http://www.curetoday.com/publications/cure/2006/fall2006/house-call
House Call

Patricia Ganz, MD

Question: What causes premature menopause and are there ways to prevent it?

Answer: Most women in the United States enter menopause around age 51, but for women exposed to certain cancer treatments, the stop of menstrual periods for more than 12 months before the age of natural menopause can be considered premature.

Premature menopause is usually defined as menopause that occurs before age 40. In the setting of cancer and its treatment, the most common cause of premature menopause is exposure to chemotherapy drugs that injure the ovarian tissue, diminishing the number of eggs that mature each month and produce female hormones (estrogen and progesterone) as part of the menstrual cycle. The ovarian tissue contains rapidly growing and dividing cells, and these are innocent bystanders as chemotherapy courses through the bloodstream to attack cancer cells.

Other treatments, such as radiation to the pelvic area, induce premature menopause through a similar mechanism of injury to the ovarian tissue. Not much radiation is needed to do so, since these tissues are quite sensitive. Some hormonal treatments given to suppress ovarian function as part of breast cancer treatment suppress ovarian hormone secretion and induce a temporary menopause during treatment. Finally, some women will require surgical removal of their ovaries as a part of cancer treatment, and this will abruptly initiate the onset of menopause.

The risk of premature menopause from chemotherapy and radiation therapy is generally greater in older women, as there are fewer remaining eggs available in the ovaries, and any loss from treatment will be significant. The age-related risk of premature menopause varies with the specific chemotherapy drugs used and their duration of administration.

Some women may temporarily stop menstruating after chemotherapy while others will never have it resume. When periods stop, it is impossible to know whether or not it is permanent, and blood tests evaluating hormone levels do not predict what will happen. Women whose menstrual periods stop with chemotherapy often experience severe menopausal symptoms (hot flashes, night sweats, sleep disturbance, vaginal dryness) that may be as severe as those associated with surgical menopause. Unlike the usual perimenopausal transition that lasts five to 10 years, letting a woman’s body gradually adjust to declining estrogen levels, these women suffer severe symptoms from the sudden change in hormone levels.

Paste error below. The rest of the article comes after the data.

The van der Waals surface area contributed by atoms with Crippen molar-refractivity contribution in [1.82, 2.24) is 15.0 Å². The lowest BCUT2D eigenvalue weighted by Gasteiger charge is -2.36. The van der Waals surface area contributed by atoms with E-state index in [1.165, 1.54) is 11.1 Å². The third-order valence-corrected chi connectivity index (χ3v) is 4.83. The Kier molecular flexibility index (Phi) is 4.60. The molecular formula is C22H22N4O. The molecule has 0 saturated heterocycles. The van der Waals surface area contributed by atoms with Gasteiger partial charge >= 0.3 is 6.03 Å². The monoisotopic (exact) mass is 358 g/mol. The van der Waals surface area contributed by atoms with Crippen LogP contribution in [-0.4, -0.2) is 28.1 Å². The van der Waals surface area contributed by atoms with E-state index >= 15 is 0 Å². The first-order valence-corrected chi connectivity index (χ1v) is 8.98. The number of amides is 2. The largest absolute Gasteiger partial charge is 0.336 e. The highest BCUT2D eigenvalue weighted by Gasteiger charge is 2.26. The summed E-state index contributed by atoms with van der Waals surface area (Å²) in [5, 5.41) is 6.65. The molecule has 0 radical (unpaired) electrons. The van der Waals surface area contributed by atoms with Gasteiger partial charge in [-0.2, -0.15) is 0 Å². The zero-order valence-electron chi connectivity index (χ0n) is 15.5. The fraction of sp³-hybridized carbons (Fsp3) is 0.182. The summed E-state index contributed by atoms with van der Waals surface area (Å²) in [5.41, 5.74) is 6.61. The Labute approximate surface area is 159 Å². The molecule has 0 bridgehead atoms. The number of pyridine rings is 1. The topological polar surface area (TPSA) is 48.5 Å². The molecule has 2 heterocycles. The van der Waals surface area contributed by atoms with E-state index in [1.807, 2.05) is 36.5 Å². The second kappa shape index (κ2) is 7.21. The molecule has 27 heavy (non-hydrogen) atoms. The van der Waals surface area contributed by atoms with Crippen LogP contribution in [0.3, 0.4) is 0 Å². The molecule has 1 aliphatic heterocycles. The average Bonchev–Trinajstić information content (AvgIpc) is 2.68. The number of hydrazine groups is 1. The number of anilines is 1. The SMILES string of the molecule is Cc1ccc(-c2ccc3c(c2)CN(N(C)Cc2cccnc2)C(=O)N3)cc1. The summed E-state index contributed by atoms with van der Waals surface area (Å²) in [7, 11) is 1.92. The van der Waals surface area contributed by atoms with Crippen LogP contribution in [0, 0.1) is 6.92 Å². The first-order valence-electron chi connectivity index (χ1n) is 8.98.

The symptoms associated with menopause can be very troubling for some women, although there is considerable variability. For women with breast cancer, hot flashes can be managed with non-estrogen therapies, including various antidepressant medications, several blood pressure medications, Megace® (megestrol acetate) and Neurontin® (gabapentin). Oral or patch preparations of estrogen or estrogen and progesterone have been shown to increase the risk of breast cancer recurrence in breast cancer survivors and should not be prescribed in this setting, unless the woman is fully informed and willing to take on the risk.

Other potential risks from premature menopause are a rapid decline in bone mass (osteoporosis), increases in cardiovascular lipids and weight gain. These are all physiological changes of normal menopause and aging, but they may be much more dramatic in the setting of premature menopause. Therefore, screening for these medical conditions should be performed.

Great interest lies in preventing premature menopause to reduce symptoms as well as to preserve fertility in younger women. Though no proven or standard preventive approach currently exists, research studies are under way to examine whether or not the administration of a gonadotropin-releasing hormone medication (GnRH analogs) can “put the ovaries to sleep” during chemotherapy and protect them from damage. The thinking is that if ovarian cells are not rapidly growing and dividing, they may be less likely to sustain damage from chemotherapy. The GnRH analogs induce short-term menopause, which may cause additional symptoms during chemotherapy.

Premature menopause is a distressing side effect of treatment, but for now, it may be a necessary consequence of curative cancer treatment. As therapies become more targeted and exposure to chemotherapy and radiation more limited, researchers hope to find a way to prevent premature menopause in women receiving life-saving treatments.

—Patricia Ganz, MD, is director of UCLA’s LIVESTRONG Cancer Survivorship Center of Excellence and director of the Division of Cancer Prevention and Control Research at UCLA’s Jonsson Comprehensive Cancer Center

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